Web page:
“Harry Brook is an all-format superstar,” the words that are currently echoing the echelons of English cricket. While English media have always been guilty of being a little extra with their criticism or appreciation, the 23-year-old’s case might just be a little different.
Generational talents usually are not guaranteed to turn into household names. Some wane away sooner than they arrive at the international scene. But ever since Brook has levelled up, he has made international cricket look like a natural progression.
The Yorkshire batter is an all-format superstar in the making, a gem that England have not quite possessed in some time. Ten years ago, Brook was just 13, still trying to stomp his personnel on English cricketing circles. He was never considered less talented but issues around him could have easily derailed his progress.
It is a well-known secret that former Durham cricketer, Martin Speight had taken the youngster under his wing, with an eye on improving his fitness level and better his technique. And ever since that meeting between the two, Brook has only transcended the cricketing boundaries proficiently.
Once you enter the field, there never is a doubt about the youngster. In fact, the appreciation for Brook was evident in the widefield comparisons. And people who have seen him in close quarters could attest with their eyes closed, that his game is well suited across formats.
"He is the future, in my opinion. He's got all the shots and can play in so many different circumstances,” might be something that pundits could have said about AB de Villiers but this is what former England star Kevin Pietersen had to say on the 23-year-old English batter.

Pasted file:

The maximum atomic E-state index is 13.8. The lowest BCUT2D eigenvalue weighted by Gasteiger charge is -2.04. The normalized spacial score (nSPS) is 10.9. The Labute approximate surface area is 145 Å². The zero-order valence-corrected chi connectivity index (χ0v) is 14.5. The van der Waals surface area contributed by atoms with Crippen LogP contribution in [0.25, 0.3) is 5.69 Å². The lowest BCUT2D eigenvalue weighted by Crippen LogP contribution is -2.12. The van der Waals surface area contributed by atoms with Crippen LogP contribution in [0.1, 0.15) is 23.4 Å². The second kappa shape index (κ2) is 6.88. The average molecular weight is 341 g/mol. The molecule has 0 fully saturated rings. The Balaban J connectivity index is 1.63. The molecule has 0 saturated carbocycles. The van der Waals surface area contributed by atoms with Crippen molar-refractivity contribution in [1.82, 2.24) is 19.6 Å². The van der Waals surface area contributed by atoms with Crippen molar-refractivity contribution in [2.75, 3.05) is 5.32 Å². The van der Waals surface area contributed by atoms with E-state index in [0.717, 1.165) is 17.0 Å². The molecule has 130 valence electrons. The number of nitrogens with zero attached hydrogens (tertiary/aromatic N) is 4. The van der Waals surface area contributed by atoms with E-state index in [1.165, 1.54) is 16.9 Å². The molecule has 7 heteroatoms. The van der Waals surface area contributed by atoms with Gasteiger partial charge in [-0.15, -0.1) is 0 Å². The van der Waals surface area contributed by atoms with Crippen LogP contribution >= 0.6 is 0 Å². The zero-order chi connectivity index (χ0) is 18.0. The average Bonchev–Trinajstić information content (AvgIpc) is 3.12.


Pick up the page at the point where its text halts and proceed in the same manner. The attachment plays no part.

Yorkshire, Northern Superchargers, Hobart Hurricanes, Lahore Qalanders, Joburg Super Kings and now England, Brook has arrived on the biggest scene: international cricket.
But what makes him stand-out amidst such a talented crop of English cricketers?
Cut from the best T20 cloth
On Friday (September 23), in Karachi, miles away from Yorkshire, the 23-year-old was put in a situation that he had practised mentally and, in the shadows, for some time now. At 82/3, it wasn’t really a situation that cried pressure but it was definitely a situation that he grasped to the fullest with the bat.
England were eyeing 200, but had to rebuild after some lull in the middle overs. That is when Brook walked the talk, literally. The right-hander shimmied down the ground, in the most artistic fashion and smacked the ball over long-on boundary for a huge six. Usman Qadir stood there, wondering where he went wrong. Except he didn’t.
Three deliveries later, Brook once again took on Qadir, over the extra cover for a bigger six. Those quick dancing feet had certainly made the flight with Brook and over the next one and half hours, the Pakistan bowling attack was on the receiving end of some carnage.
Some shots were brute force, some deft touches and others pure class in terms of anticipation and peripheral vision.
His first T20 hundred came in the PSL and his first T20I near hundred also came in Pakistan as he finished on 81 off just 35 balls, peppering eight fours and five sixes in 59-minute masterclass in Karachi.
“Harry Brook. I tell him all the time,” Luke Wood told The Telegraph, when asked to name the batsman he would least like to bowl at. “Red-ball cricket, white-ball cricket, he's one of the most talented people I've come across. Keeps it very simple, but just the way he bats makes it hard.”
By now, all those who were keenly following T20 cricket knew the Yorkshire batter and those who didn’t, now are left with no choice. Brook is a 360-degree player, so the comparisons are going to be more profound and pronounced. In T20s since 2020, only two batters who have batted in the middle-order (4-6), have averaged above 40 and a strike-rate of above 150.